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Pull-Type Dump Wagon
"I built it because I didn't want to tie up my pickup. It works great," says E.J. Tippen, Kennett, Mo., about the pull-type dump wagon he built to haul dirt for his commercial building business.
Tippen mounted a used ŠEZ Dumper' hydraulic dump box - originally designed to mount in a pickup - onto a used Deere wagon running gear. He bolted 4 by 4's on top of the running gear and positioned the unit to clear the rear tires. He mounted a hydraulic pump and 12-volt battery on front of the unit. The battery is wired up to a starter motor that drives the hydraulic pump, which then pumps fluid into the hoist cylinder.
"It works good and cost only a little over $4,000 to build," says Tippen. "The dump body was bent so I had to repair it, and I had to replace all the seals on the running gear at $20 apiece. I also put new 6.50 by 16, 6-ply tires on the running gear. The first time I used it the 2-in. angle iron framework that's designed to set in the truck bed bowed. I reinforced it by welding a 10-in. high length of channel iron onto each side of the frame. I dump the load by inserting a key into an ignition switch wired to the starter motor and turning it, then hold it there until the bed is all the way up.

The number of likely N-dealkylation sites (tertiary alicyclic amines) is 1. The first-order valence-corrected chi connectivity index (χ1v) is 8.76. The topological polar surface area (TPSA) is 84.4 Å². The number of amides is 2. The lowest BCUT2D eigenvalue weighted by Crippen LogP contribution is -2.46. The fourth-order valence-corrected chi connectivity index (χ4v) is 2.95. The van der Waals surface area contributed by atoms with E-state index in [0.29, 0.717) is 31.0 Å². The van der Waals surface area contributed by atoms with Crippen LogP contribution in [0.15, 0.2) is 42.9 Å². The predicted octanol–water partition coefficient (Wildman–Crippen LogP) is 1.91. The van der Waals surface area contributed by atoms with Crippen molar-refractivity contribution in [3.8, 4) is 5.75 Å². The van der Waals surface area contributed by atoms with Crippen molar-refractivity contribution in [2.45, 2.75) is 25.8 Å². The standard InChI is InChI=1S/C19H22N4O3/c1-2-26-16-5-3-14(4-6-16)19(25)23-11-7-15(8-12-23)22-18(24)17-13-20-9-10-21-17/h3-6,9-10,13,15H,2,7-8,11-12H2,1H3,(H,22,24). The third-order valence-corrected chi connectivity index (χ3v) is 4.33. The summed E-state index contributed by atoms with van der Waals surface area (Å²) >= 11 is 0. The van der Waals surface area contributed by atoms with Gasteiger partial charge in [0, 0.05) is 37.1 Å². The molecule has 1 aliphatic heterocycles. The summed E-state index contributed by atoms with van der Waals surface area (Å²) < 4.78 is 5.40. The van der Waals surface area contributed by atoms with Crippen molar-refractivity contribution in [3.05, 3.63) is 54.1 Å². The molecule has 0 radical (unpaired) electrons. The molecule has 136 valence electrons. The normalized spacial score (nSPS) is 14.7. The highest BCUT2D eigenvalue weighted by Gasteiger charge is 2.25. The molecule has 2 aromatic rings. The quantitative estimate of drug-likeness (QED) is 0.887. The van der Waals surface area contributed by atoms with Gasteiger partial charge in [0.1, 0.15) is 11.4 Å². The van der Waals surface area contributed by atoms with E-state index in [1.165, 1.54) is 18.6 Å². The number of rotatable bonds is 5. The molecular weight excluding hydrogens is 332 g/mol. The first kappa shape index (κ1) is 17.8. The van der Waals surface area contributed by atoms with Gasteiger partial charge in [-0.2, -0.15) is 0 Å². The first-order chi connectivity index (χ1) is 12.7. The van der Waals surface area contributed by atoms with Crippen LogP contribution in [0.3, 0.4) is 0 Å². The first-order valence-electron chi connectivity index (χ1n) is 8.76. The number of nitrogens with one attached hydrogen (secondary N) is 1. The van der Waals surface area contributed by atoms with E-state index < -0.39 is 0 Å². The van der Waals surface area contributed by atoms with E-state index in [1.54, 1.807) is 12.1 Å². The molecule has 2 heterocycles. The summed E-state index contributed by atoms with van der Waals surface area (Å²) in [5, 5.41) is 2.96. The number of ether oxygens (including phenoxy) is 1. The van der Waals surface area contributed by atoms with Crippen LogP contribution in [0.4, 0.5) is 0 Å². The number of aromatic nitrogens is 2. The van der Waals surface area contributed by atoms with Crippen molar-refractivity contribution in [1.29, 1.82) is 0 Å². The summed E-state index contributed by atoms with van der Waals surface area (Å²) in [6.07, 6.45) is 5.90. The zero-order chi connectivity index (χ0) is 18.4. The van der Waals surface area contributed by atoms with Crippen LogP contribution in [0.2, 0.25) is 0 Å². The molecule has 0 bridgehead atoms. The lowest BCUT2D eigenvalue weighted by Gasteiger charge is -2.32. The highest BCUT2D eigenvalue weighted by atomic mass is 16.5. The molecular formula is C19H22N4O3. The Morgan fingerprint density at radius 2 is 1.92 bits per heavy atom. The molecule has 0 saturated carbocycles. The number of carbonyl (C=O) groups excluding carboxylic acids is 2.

"I don't know how much dirt it'll hold but the hoist has a 6,000-lb. lift capacity and hasn't failed yet. I use my 1994 Chevrolet pickup equipped with a 6-cyl. gas engine to pull it. I mounted a commercial shock hitch onto the pickup's receiver hitch in order to prevent possible damage caused by jerking the heavy load."
Tippen says he's willing to sell the unit for about $3,600.
Contact: FARM SHOW Followup, E.J. Tippen, Dave's Heating & Cooling, P.O. Box 766, Kennett, Mo. 63857 (ph 573 888-3687).


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1997 - Volume #21, Issue #1